If you’ve heard it once, you’ve heard it a million times as a teen librarian: feed them and they will come.
To be completely honest, I haven’t found that to be entirely true (to wit: pizza party with two attendees. And lo! There was much rejoicing in the staff break room that day!), but when the program challenges them with food, oh baby. Let the Hungry Games begin!
I’ve actually only done a few teen-focused food programs, but my colleague Lisa has run a lot of Iron Chef-themed programs, so I’ll touch on both.
My first summer as a n00b teen librarian, I thought it would be a lot of fun to have a Chocolate Party. Actually, it was really fun, except for the daycare that showed up with little kids insisting that the kids eat the chocolate, and turned them loose in the program. I was wide-eyed with horror. Lesson learned: if the attendees are completely out of the age range for a program–particularly one that could get very messy, like a food program, enforce that age range like a boss.
Aside from the rampaging, sugar-fueled little ones, the teens at the party had a lot of fun. We made chocolate dipped fruit and pretzels, voted on our favorite chocolate bars, and did a blind taste test. I purchased some non-standard chocolate flavors–chili, pomegranate, and orange–and had them guess the flavors. The majority of them voted for orange as the best-tasting but chili as the most interesting.
My colleague Karen and I do a Pop a Peep program in the spring (traditional Peeps) and the fall (Hallo-Peeps). The teens construct peep piles or towers with toothpicks and then microwave them. Inevitably, the once-boiling, now-congealed mass of corn syrup duckies is inhaled by the teens. They seriously do not care if the Peeps are burnt, lava-hot, or stale: they will eat them. It’s kind of amazing.
My awesome colleague Lisa, who has a fabulously outgoing personality, has done several Iron Chef-style programs for teens. For these, it’s really important to have some sort of sign up. We usually ask local stores for donations of cupcakes, frosting, or fruit, and we don’t want to waste their generosity or run out of food! So far, we’ve done Battle Salsa, Battle Salads, Battle Cupcakes, and Battle Gingerbread. At first, we had adults taste-testing the results, but some … shall we say … interesting flavor combinations in our salad session led to a discontinuation of that! One of the teens had a dad who was a professional chef, so she was extremely serious about her work and even wore his work smock and toque to the program!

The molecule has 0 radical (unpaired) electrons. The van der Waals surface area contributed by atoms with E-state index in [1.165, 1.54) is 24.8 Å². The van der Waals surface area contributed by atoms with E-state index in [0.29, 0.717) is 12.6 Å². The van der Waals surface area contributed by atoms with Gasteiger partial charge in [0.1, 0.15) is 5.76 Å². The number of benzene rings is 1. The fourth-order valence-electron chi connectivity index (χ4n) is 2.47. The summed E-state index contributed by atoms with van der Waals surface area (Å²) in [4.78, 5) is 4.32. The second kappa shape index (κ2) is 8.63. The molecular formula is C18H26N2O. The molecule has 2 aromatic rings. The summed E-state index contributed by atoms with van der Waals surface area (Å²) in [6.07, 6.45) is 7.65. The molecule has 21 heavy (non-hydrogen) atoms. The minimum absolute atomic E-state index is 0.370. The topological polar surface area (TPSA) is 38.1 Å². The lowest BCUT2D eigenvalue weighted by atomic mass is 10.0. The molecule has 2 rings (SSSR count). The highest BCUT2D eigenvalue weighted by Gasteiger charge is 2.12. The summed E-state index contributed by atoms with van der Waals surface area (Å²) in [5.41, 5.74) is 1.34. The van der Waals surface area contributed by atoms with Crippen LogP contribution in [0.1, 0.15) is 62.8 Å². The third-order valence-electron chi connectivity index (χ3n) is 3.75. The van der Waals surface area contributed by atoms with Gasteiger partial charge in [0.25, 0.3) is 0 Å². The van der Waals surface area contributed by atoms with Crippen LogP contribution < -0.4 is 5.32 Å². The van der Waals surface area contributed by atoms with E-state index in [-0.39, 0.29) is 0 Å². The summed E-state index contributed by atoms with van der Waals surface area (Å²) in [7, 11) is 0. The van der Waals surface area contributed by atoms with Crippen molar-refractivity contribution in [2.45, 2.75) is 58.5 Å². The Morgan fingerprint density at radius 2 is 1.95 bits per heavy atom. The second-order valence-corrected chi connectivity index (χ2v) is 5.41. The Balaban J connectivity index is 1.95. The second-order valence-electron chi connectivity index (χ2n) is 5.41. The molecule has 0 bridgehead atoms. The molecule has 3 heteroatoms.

These food-centric programs are awesome for team-building, too. Normally reserved teens will end up giggling and cracking jokes about exploding marshmallows and cupcake creations. They’re well worth the time, energy, money, and cleaning-up!
To recap: a list of things to do before a food program:
Let your maintenance staff know! Ground-in frosting is slightly more palatable when it’s not a surprise!
Ask your local grocery stores for donations. Ours have been very generous!
Check with your administration to make sure that this program is approved.
Make sure that flyers let people know that allergens will be present.
For battle-type programs, have a way for teens to sign-up.
Purchase lots of tablecloths (or those bulk rolls of tablecloths–a life-saver!!!)
TSU Agent Pamela Penza is a Librarian with New Hanover County. All views expressed here are her own and not that of her employers. Pam loves Star Wars, cooking, finding new ways to look awkward at the gym, and reading YA fiction. You can find her on Twitter @Pamelibrariland or on her blog at http://pamelibrarian.blogspot.com.